“This book is downright scary — but with its striking research and moving, indelible portraits of life in the ‘digital poorhouse,’ you will emerge smarter and more empowered to demand justice.” ―Naomi Klein, author of No Is Not Enough and This Changes Everything
Today, automated systems control which neighborhoods get policed, which families attain needed resources, and who is investigated for fraud. While we all live under this new regime of data analytics, the most invasive and punitive systems are aimed at the poor.
In Automating Inequality, Virginia Eubanks systematically investigates the impacts of data mining, policy algorithms, and predictive risk models on poor and working-class people in America. The book is full of heart-wrenching and eye-opening stories, from a woman in Indiana whose benefits are literally cut off as she lays dying to a family in Pennsylvania in daily fear of losing their daughter because they fit a certain statistical profile. Deeply researched and passionately written, Automating Inequality could not be more timely.
“Riveting… . Its argument should be widely circulated, to poor people, social service workers and policymakers, but also throughout the professional classes. Everyone needs to understand that technology is no substitute for justice.” ― The New York Times Book Review
Praise for Automating Inequality
“In this remarkable chronicle of ‘how the other half lives’ in the age of automation, Eubanks uncovers a new digital divide—a totalizing web of surveillance ensnaring our most marginalized communities. This powerful, sobering, and humane book exposes the dystopia of data-driven policy and urges us to create a more just society for all.” ―Alondra Nelson, author of The Social Life of DNA, President, Social Science Research Council
“Income inequality relies on the lie of the neutrality of efficiency over the value of our common humanity. Automating Inequality exposes the deadly consequences of this plan and suggests another path. That Virginia Eubanks is our guide―a person so capable, ethical and whipsmart―is a rare combination indeed.” ―Adrian Nicole LeBlanc, author of Random Family
“This book is for all of us: community leaders, scholars, lawyers, recipients of government assistance, and anyone alive whose survival depends upon a better understanding of how nations made wealthy by digital industries are using technology to create and maintain a permanent underclass. It is a book for our times.” ―Malkia A. Cyril, Executive Director and Co-founder, Center for Media Justice – home of the Media Action Grassroots Network
“The single most important book about technology you will read this year. Eubanks dives into history and reports from the trenches, helping us better understand the political and digital forces we are up against so we can effectively fight back.” ―Astra Taylor, author of The People’s Platform: Taking Back Power and Culture in the Digital Age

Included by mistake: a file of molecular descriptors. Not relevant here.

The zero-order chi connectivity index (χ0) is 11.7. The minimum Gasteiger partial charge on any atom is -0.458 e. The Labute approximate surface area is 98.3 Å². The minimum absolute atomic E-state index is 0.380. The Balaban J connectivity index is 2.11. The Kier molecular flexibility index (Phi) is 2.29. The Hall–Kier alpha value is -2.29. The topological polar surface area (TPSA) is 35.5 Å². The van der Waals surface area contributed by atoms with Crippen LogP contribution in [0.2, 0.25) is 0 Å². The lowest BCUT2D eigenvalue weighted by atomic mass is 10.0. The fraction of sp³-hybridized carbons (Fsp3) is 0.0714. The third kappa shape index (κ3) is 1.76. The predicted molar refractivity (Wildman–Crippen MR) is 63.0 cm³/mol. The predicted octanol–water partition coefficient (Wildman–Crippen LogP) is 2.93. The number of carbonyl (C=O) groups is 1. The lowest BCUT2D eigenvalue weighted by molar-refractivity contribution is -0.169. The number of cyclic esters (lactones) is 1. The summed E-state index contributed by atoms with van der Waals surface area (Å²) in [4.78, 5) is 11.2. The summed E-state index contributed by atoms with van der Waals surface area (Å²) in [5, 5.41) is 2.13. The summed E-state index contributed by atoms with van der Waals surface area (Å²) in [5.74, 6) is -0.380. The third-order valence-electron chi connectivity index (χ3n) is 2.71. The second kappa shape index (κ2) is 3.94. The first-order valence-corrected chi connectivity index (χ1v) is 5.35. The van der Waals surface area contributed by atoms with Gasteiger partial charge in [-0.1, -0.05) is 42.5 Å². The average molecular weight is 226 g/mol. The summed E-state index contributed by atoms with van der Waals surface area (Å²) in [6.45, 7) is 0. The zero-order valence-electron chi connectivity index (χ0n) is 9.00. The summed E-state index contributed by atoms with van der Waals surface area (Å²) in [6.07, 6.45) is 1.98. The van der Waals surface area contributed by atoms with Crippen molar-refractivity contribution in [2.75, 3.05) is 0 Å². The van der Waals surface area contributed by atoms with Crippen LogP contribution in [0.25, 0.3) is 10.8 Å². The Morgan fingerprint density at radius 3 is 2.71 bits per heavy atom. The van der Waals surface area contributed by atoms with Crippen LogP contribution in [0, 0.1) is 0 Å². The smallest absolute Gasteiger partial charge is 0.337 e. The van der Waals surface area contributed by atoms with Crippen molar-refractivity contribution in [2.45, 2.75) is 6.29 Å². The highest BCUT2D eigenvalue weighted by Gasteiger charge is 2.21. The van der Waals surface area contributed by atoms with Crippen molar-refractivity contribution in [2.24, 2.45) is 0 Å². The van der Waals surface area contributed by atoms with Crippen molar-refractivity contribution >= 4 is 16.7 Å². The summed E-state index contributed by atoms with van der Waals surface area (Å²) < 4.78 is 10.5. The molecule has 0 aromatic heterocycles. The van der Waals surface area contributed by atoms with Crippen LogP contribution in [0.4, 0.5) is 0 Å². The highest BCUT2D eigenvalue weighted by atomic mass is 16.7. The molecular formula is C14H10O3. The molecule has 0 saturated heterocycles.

“Automating Inequality powerfully exposes how U.S. institutions, from law enforcement to health care to social services, increasingly punish people―especially people of color―for being poor. A must-read for everyone concerned about the modern tools of inequality in America.” ―Dorothy Roberts, author of Killing the Black Body and Shattered Bonds
“As we begin discussing the potential for artificial intelligence to harm people, Eubanks’ work should be required reading.” ―Ethan Zuckerman, Director, Center for Civic Media, MIT
“Startling and brilliant… As Eubanks makes crystal clear, automation coupled with the new technologies of ethical abandonment and instrumental efficiency threaten not only the lives of millions who are viewed as disposable but also democracy itself.” ―Henry Giroux, author of The Public in Peril: Trump and the Menace of American Authoritarianism
“In this illuminating book, Eubanks shows us that in spite of cosmetic reforms, our policies for the disadvantaged remain dominated by the ancient credo of the poor law, obsessed with the exclusion and punishment of the neediest in our communities.” ―Frances Fox Piven, author of Regulating the Poor
“Automating Inequality is a riveting, emotionally compelling story of vulnerable lives turned upside down by bad data, shoddy software, and bureaucrats too inept or corrupt to make things right. Everyone should read this book to learn how modern governance, all too often shrouded behind impenetrable legal and computer code, actually works.” ―Frank Pasquale, author of The Blackbox Society: The Secret Algorithms That Control Money and Information
“Virginia Eubanks’ new book shocks us with her gripping stories of the emerging surveillance state. The ‘digital poorhouse’ increasingly extends its web, not so much to aid as to manage, discipline and punish the poor. Read this book and join with Eubanks in pushing back against the injustice it sustains.” ―Sanford Schram, author of Words of Welfare and Disciplining the Poor